Dog Loves Drawing by Louise Yates

“Dog Loves Drawing” inspires creativity and imagination.

As one would expect, each of my three kids has a unique set of talents and interests. It is always fascinating, though, when they combine those talents to create something together.

My son is a storyteller. He was a born talker and loves to delve into the world of imagination. I think this is why he has always had such a strong love of books. The older of my two daughters seems to be happiest when she has a set of markers in front of her and a huge stack of paper to make her way through. She wants to create and I have an ever-growing collection of artwork to prove it. (At the moment, the youngest demonstrates her greatest skill as being a great audience for everyone else — happy, full of joy, and amused by life in general.) On occasion, the first two put their heads together and try to write and illustrate stories together. Synergy is a beautiful thing.

One of the things I like most about “Dog Loves Drawing,” Louise Yates’ 2012 book, is the creativity it can inspire. In this picture book, a book-loving dog receives a special gift from his aunt — a blank sketchbook. He decides to take out his art supplies and see where his imagination takes him. He begins by creating a stick figure friend who in turn helps him create a whole cast of friends. He travels through the book with them, each of them adding to the story by drawing their own details and carrying the story along. It reminds me a bit of the storytelling game where each person adds to a story and you need to react to what someone else has introduced. Dog and his friends do just this, until one of the friends makes a surprising addition to their adventures.

A peek inside "Dog Loves Drawing"
A peek inside “Dog Loves Drawing”

This book is recommended for ages 4-8. While younger children will certainly also enjoy the story, I think preschool and early elementary-age kids will be able to take the idea and run with it.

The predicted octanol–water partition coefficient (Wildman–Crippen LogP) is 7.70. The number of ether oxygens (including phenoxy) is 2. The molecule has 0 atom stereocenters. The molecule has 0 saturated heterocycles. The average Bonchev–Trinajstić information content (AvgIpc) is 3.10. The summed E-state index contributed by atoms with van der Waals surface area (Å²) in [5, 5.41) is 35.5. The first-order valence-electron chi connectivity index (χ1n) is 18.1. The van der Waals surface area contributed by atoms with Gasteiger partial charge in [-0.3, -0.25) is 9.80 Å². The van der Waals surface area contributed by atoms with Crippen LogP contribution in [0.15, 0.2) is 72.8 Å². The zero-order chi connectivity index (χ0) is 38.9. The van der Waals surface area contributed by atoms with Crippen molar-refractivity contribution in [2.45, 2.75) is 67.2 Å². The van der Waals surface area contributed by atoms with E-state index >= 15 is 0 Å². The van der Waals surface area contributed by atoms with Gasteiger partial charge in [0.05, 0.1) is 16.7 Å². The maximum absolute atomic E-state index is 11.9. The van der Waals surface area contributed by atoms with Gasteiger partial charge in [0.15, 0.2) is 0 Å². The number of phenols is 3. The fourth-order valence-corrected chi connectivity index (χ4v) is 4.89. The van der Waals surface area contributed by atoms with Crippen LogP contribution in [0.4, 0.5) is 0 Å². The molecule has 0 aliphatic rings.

Activity idea: After reading the book, give your child paper and a pencil. Ask him/her to draw a character. Ask the child how the character likes to travel — car, boat, plane, train, etc. See if he/she will draw it for you. Then ask where the character is going. Help him/her draw the setting. Continue adding details — other friends, what they eat, games they will play. This could be a one page project or you could create a whole book. Don’t hesitate to draw WITH your child. My son and I once made a story like this where one of the characters was a boy. We then printed out photos of my son and we put his face on the boy in the story.

Published by Katrina Ávila Munichiello

KAM is a freelance writer, editor, and lifelong lover of books. She was the kind of kid who woke up before sunrise to read before school and her passion for books has never waned. After nearly a decade of work in public health and the non-profit sector, she became a stay-at home mom. The twelve years since have allowed her discover a new life’s ambition — writing. She published her first book “A Tea Reader: Living Life One Cup at a Time,” a collection of essays written by tea lovers around the world, in 2011, and has had articles and essays featured in outlets including Yankee Magazine and Boston Globe Sunday Magazine. She served as Senior Editor of Tea Magazine. She currently writes picture books and middle grade books and is loving every minute of making them better. She is a member of NESCBWI, Vice President of Friends of the J.V. Fletcher Library and advisor of an elementary school Newspaper Club.

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